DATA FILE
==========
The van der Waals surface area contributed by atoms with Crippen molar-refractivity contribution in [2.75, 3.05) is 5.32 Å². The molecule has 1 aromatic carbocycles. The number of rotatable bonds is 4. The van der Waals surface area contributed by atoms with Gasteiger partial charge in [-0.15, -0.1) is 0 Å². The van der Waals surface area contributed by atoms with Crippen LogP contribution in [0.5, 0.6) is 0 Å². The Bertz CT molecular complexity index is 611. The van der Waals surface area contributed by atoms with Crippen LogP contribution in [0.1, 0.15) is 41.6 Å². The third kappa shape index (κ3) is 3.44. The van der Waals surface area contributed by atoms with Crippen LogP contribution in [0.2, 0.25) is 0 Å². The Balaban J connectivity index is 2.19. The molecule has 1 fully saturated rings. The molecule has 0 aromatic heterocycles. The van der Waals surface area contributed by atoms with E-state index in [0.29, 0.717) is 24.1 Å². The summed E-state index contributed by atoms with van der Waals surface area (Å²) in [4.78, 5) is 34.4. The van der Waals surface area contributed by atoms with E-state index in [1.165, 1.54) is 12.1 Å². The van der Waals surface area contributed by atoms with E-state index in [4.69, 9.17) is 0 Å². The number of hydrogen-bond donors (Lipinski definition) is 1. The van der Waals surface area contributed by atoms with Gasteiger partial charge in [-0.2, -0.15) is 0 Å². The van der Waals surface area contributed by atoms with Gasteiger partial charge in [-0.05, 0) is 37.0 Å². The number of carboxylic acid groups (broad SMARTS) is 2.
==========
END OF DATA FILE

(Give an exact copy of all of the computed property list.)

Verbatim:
The van der Waals surface area contributed by atoms with Crippen molar-refractivity contribution in [2.75, 3.05) is 5.32 Å². The molecule has 1 aromatic carbocycles. The number of rotatable bonds is 4. The van der Waals surface area contributed by atoms with Gasteiger partial charge in [-0.15, -0.1) is 0 Å². The van der Waals surface area contributed by atoms with Crippen LogP contribution in [0.5, 0.6) is 0 Å². The Bertz CT molecular complexity index is 611. The van der Waals surface area contributed by atoms with Crippen LogP contribution in [0.1, 0.15) is 41.6 Å². The third kappa shape index (κ3) is 3.44. The van der Waals surface area contributed by atoms with Crippen LogP contribution in [0.2, 0.25) is 0 Å². The Balaban J connectivity index is 2.19. The molecule has 1 fully saturated rings. The molecule has 0 aromatic heterocycles. The van der Waals surface area contributed by atoms with E-state index in [0.29, 0.717) is 24.1 Å². The summed E-state index contributed by atoms with van der Waals surface area (Å²) in [4.78, 5) is 34.4. The van der Waals surface area contributed by atoms with E-state index in [1.165, 1.54) is 12.1 Å². The van der Waals surface area contributed by atoms with E-state index in [4.69, 9.17) is 0 Å². The number of hydrogen-bond donors (Lipinski definition) is 1. The van der Waals surface area contributed by atoms with Gasteiger partial charge in [-0.2, -0.15) is 0 Å². The van der Waals surface area contributed by atoms with Gasteiger partial charge in [-0.05, 0) is 37.0 Å². The number of carboxylic acid groups (broad SMARTS) is 2.